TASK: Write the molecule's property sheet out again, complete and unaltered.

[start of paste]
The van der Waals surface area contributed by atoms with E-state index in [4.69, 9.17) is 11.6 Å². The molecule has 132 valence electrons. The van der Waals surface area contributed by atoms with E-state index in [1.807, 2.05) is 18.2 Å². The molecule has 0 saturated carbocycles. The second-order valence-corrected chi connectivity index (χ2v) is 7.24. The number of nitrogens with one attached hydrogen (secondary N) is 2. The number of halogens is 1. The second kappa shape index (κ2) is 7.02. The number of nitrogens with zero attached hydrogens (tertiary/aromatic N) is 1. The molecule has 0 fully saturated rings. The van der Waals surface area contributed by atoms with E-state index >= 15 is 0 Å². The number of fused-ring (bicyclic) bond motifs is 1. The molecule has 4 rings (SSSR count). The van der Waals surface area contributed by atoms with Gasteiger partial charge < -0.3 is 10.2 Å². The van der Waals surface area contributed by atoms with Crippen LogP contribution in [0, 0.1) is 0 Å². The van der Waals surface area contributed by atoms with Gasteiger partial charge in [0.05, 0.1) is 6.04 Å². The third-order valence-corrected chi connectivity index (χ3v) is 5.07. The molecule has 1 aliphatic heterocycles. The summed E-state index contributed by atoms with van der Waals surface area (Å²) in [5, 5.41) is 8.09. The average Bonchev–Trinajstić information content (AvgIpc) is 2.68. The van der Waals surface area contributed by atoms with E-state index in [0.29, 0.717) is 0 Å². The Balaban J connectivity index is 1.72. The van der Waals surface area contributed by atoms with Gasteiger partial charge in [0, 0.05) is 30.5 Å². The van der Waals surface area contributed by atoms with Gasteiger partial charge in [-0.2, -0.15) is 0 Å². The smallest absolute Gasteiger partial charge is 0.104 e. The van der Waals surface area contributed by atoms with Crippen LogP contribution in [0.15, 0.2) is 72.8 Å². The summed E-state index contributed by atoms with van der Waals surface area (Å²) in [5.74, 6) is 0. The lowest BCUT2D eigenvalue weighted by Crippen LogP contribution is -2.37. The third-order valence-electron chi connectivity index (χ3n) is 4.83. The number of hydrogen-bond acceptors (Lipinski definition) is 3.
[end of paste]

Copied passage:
The van der Waals surface area contributed by atoms with E-state index in [4.69, 9.17) is 11.6 Å². The molecule has 132 valence electrons. The van der Waals surface area contributed by atoms with E-state index in [1.807, 2.05) is 18.2 Å². The molecule has 0 saturated carbocycles. The second-order valence-corrected chi connectivity index (χ2v) is 7.24. The number of nitrogens with one attached hydrogen (secondary N) is 2. The number of halogens is 1. The second kappa shape index (κ2) is 7.02. The number of nitrogens with zero attached hydrogens (tertiary/aromatic N) is 1. The molecule has 0 fully saturated rings. The van der Waals surface area contributed by atoms with E-state index >= 15 is 0 Å². The number of fused-ring (bicyclic) bond motifs is 1. The molecule has 4 rings (SSSR count). The van der Waals surface area contributed by atoms with Gasteiger partial charge < -0.3 is 10.2 Å². The van der Waals surface area contributed by atoms with Crippen LogP contribution in [0, 0.1) is 0 Å². The van der Waals surface area contributed by atoms with Gasteiger partial charge in [0.05, 0.1) is 6.04 Å². The third-order valence-corrected chi connectivity index (χ3v) is 5.07. The molecule has 1 aliphatic heterocycles. The summed E-state index contributed by atoms with van der Waals surface area (Å²) in [5, 5.41) is 8.09. The average Bonchev–Trinajstić information content (AvgIpc) is 2.68. The van der Waals surface area contributed by atoms with E-state index in [0.29, 0.717) is 0 Å². The Balaban J connectivity index is 1.72. The van der Waals surface area contributed by atoms with Gasteiger partial charge in [0, 0.05) is 30.5 Å². The van der Waals surface area contributed by atoms with Gasteiger partial charge in [-0.2, -0.15) is 0 Å². The smallest absolute Gasteiger partial charge is 0.104 e. The van der Waals surface area contributed by atoms with Crippen LogP contribution in [0.15, 0.2) is 72.8 Å². The summed E-state index contributed by atoms with van der Waals surface area (Å²) in [5.74, 6) is 0. The lowest BCUT2D eigenvalue weighted by Crippen LogP contribution is -2.37. The third-order valence-electron chi connectivity index (χ3n) is 4.83. The number of hydrogen-bond acceptors (Lipinski definition) is 3.